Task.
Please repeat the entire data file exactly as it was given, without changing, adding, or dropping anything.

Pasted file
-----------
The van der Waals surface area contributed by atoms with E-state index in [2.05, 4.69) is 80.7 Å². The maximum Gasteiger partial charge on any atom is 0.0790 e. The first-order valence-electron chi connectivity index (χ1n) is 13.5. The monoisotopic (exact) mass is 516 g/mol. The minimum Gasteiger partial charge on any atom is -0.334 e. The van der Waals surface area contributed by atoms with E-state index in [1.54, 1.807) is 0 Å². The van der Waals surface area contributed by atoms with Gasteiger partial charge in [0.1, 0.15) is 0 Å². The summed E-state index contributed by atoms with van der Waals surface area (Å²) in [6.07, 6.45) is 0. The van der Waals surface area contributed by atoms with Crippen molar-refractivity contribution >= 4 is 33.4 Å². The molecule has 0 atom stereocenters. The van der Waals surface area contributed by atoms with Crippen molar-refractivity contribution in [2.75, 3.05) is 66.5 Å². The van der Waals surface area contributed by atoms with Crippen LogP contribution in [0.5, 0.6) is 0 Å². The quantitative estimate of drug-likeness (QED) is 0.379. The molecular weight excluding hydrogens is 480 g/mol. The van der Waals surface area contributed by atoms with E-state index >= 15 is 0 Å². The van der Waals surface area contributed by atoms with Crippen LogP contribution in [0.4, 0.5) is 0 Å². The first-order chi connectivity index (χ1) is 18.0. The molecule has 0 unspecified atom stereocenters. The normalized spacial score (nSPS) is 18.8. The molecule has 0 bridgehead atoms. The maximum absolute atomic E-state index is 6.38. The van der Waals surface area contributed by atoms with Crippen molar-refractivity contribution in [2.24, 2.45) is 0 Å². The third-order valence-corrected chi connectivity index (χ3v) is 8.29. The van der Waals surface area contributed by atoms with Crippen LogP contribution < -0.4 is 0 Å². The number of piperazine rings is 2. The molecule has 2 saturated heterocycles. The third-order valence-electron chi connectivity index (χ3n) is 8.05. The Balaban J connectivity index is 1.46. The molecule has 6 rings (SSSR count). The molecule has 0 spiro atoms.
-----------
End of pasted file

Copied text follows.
The van der Waals surface area contributed by atoms with E-state index in [2.05, 4.69) is 80.7 Å². The maximum Gasteiger partial charge on any atom is 0.0790 e. The first-order valence-electron chi connectivity index (χ1n) is 13.5. The monoisotopic (exact) mass is 516 g/mol. The minimum Gasteiger partial charge on any atom is -0.334 e. The van der Waals surface area contributed by atoms with E-state index in [1.54, 1.807) is 0 Å². The van der Waals surface area contributed by atoms with Gasteiger partial charge in [0.1, 0.15) is 0 Å². The summed E-state index contributed by atoms with van der Waals surface area (Å²) in [6.07, 6.45) is 0. The van der Waals surface area contributed by atoms with Crippen molar-refractivity contribution >= 4 is 33.4 Å². The molecule has 0 atom stereocenters. The van der Waals surface area contributed by atoms with Crippen molar-refractivity contribution in [2.75, 3.05) is 66.5 Å². The van der Waals surface area contributed by atoms with Crippen LogP contribution in [0.5, 0.6) is 0 Å². The quantitative estimate of drug-likeness (QED) is 0.379. The molecular weight excluding hydrogens is 480 g/mol. The van der Waals surface area contributed by atoms with E-state index >= 15 is 0 Å². The van der Waals surface area contributed by atoms with Crippen LogP contribution in [0.4, 0.5) is 0 Å². The first-order chi connectivity index (χ1) is 18.0. The molecule has 0 unspecified atom stereocenters. The normalized spacial score (nSPS) is 18.8. The molecule has 0 bridgehead atoms. The maximum absolute atomic E-state index is 6.38. The van der Waals surface area contributed by atoms with Crippen molar-refractivity contribution in [2.24, 2.45) is 0 Å². The third-order valence-corrected chi connectivity index (χ3v) is 8.29. The van der Waals surface area contributed by atoms with Crippen LogP contribution < -0.4 is 0 Å². The number of piperazine rings is 2. The molecule has 2 saturated heterocycles. The third-order valence-electron chi connectivity index (χ3n) is 8.05. The Balaban J connectivity index is 1.46. The molecule has 6 rings (SSSR count). The molecule has 0 spiro atoms.